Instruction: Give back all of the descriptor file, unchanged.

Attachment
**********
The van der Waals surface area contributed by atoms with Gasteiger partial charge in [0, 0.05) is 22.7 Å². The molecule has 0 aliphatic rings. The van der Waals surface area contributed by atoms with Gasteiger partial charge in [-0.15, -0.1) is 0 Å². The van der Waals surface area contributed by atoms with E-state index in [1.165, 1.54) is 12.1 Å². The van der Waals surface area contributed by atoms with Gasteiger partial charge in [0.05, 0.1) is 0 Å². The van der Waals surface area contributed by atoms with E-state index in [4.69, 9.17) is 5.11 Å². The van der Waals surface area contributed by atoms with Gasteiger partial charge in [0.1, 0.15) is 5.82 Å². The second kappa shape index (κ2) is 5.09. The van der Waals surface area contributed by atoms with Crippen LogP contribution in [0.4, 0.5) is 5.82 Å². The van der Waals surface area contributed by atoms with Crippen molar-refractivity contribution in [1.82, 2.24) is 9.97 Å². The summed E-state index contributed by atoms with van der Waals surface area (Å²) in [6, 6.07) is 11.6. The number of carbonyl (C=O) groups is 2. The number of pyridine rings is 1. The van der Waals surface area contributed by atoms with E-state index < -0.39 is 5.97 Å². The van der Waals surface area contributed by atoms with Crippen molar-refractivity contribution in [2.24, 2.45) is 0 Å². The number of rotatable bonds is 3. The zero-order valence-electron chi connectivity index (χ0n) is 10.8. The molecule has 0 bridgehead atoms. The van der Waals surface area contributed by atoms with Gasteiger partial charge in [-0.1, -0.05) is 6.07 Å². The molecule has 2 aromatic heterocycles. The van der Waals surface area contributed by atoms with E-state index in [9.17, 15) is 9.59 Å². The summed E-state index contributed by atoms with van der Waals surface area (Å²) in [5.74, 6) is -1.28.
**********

The van der Waals surface area contributed by atoms with Gasteiger partial charge in [0, 0.05) is 22.7 Å². The molecule has 0 aliphatic rings. The van der Waals surface area contributed by atoms with Gasteiger partial charge in [-0.15, -0.1) is 0 Å². The van der Waals surface area contributed by atoms with E-state index in [1.165, 1.54) is 12.1 Å². The van der Waals surface area contributed by atoms with Gasteiger partial charge in [0.05, 0.1) is 0 Å². The van der Waals surface area contributed by atoms with E-state index in [4.69, 9.17) is 5.11 Å². The van der Waals surface area contributed by atoms with Gasteiger partial charge in [0.1, 0.15) is 5.82 Å². The second kappa shape index (κ2) is 5.09. The van der Waals surface area contributed by atoms with Crippen LogP contribution in [0.4, 0.5) is 5.82 Å². The van der Waals surface area contributed by atoms with Crippen molar-refractivity contribution in [1.82, 2.24) is 9.97 Å². The summed E-state index contributed by atoms with van der Waals surface area (Å²) in [6, 6.07) is 11.6. The number of carbonyl (C=O) groups is 2. The number of pyridine rings is 1. The van der Waals surface area contributed by atoms with E-state index < -0.39 is 5.97 Å². The van der Waals surface area contributed by atoms with Crippen molar-refractivity contribution in [2.24, 2.45) is 0 Å². The number of rotatable bonds is 3. The zero-order valence-electron chi connectivity index (χ0n) is 10.8. The molecule has 0 bridgehead atoms. The van der Waals surface area contributed by atoms with Gasteiger partial charge in [-0.1, -0.05) is 6.07 Å². The molecule has 2 aromatic heterocycles. The van der Waals surface area contributed by atoms with E-state index in [9.17, 15) is 9.59 Å². The summed E-state index contributed by atoms with van der Waals surface area (Å²) in [5.74, 6) is -1.28.